* Rise fuelled by tobacco and qat
* Food inflation slows
* Core inflation at 7-month high
* Foreign reserves at 11-month low of $5.6 bln
DUBAI, Sept 30 (Reuters) - Yemen's annual inflation edged up to a 16-month high of 14.5 percent in June, fuelled mainly by increases in the cost of tobacco and the stimulant qat, while foreign currency reserves dropped to their lowest level for nearly a year in July.
Inflation had subsided from a peak of 25 percent in October 2011 to as low as 5.5 percent last November, as the economy began recovering from two years of political unrest. But price growth rebounded again to hit 14.2 percent in May this year.
On a month-on-month basis, prices rose 0.8 percent in June, up from a 0.3 percent increase in May, central bank data showed on Monday.
Food inflation in the poor Arabian Peninsula state eased to 15.1 percent year-on-year in June from May's 16.6 percent, which was its highest level since January 2012.
But annual price growth of tobacco, cigarettes and qat, a mild stimulant leaf that many of Yemen's 25 million people chew daily, rose sharply to a 17-month high of 32.8 percent in June from 27.1 percent in the previous month.
Excluding food and qat, annual consumer price inflation was 7.2 percent in June, the highest rate since November 2012, after staying unchanged for three consecutive months.
The central bank cut interest rates by 5 percentage points between last October and February this year to a three-year low of 15 percent to support an economic recovery.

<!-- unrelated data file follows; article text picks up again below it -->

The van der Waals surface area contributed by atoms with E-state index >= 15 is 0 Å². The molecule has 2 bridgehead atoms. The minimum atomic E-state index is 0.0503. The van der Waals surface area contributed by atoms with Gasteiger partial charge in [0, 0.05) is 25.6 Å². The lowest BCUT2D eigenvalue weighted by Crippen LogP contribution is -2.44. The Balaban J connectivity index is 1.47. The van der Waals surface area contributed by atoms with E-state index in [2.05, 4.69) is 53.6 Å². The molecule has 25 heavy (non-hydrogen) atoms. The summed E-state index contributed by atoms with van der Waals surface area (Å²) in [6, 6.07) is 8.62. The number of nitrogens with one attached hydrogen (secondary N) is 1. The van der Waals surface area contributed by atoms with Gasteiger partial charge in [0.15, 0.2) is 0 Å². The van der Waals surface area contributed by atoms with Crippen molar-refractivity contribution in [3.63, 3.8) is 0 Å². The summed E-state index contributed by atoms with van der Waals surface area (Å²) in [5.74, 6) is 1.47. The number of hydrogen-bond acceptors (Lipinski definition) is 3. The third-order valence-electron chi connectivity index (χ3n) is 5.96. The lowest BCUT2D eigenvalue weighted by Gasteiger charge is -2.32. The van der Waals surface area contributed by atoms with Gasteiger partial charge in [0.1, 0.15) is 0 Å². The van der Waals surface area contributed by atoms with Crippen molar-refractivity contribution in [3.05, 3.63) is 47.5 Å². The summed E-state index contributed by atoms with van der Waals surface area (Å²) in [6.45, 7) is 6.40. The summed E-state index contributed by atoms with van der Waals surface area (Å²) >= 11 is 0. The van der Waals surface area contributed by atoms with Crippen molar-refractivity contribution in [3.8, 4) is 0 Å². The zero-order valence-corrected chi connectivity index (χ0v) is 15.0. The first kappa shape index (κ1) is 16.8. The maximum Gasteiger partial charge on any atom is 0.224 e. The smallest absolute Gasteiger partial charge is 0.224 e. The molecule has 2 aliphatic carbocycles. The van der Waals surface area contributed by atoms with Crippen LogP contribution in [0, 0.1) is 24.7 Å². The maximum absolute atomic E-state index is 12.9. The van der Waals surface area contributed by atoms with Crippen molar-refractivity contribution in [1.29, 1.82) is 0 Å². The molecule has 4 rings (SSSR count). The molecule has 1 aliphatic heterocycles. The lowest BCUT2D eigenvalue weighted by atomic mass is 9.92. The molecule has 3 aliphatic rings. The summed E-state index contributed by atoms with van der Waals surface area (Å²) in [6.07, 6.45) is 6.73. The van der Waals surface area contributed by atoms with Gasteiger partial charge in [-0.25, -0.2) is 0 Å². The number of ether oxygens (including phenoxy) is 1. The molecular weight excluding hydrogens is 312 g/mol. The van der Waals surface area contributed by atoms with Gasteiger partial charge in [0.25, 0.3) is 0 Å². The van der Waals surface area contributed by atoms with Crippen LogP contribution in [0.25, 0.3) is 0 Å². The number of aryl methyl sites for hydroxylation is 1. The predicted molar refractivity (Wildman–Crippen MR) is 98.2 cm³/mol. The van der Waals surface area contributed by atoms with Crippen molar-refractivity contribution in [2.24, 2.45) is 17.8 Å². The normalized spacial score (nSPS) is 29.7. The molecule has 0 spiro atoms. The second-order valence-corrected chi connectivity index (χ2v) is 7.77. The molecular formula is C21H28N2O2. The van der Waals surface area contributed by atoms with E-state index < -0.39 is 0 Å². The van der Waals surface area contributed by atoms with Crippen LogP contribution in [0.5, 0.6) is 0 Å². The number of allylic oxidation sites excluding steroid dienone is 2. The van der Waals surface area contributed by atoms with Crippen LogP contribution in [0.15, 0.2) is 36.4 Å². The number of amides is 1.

The central bank's head said on Sunday that the bank would need to watch inflation before deciding whether to reduce borrowing costs again. He added that the headline inflation figure was expected to decelerate to around 6-8 percent by the end of this year.
The International Monetary Fund forecast in April that Yemen's inflation would average 7.5 percent in 2013, down from 10.2 percent in 2012.
Meanwhile, the central bank's gross foreign assets fell to an 11-month low of $5.6 billion in July, equivalent to six months of imports, from $5.7 billion or 6.1 months at the end of June, the data showed.
Yemen, the second poorest Arab state after Mauritania, depends on crude oil exports to replenish its foreign currencyreserves and cover up to 70 percent of the government budget. But frequent attacks on pipelines by disgruntled tribesmen have squeezed the government's income.
Saudi Arabia provided a $1 billion loan to boost Yemen's central bank reserves last year but other foreign aid out of $7.9 billion pledged by donors in 2012 has been slow to arrive.
The country's oil exports rose 9.1 percent month-on-month to $231 million in July but were down 15.6 percent from their year-ago level, the data showed.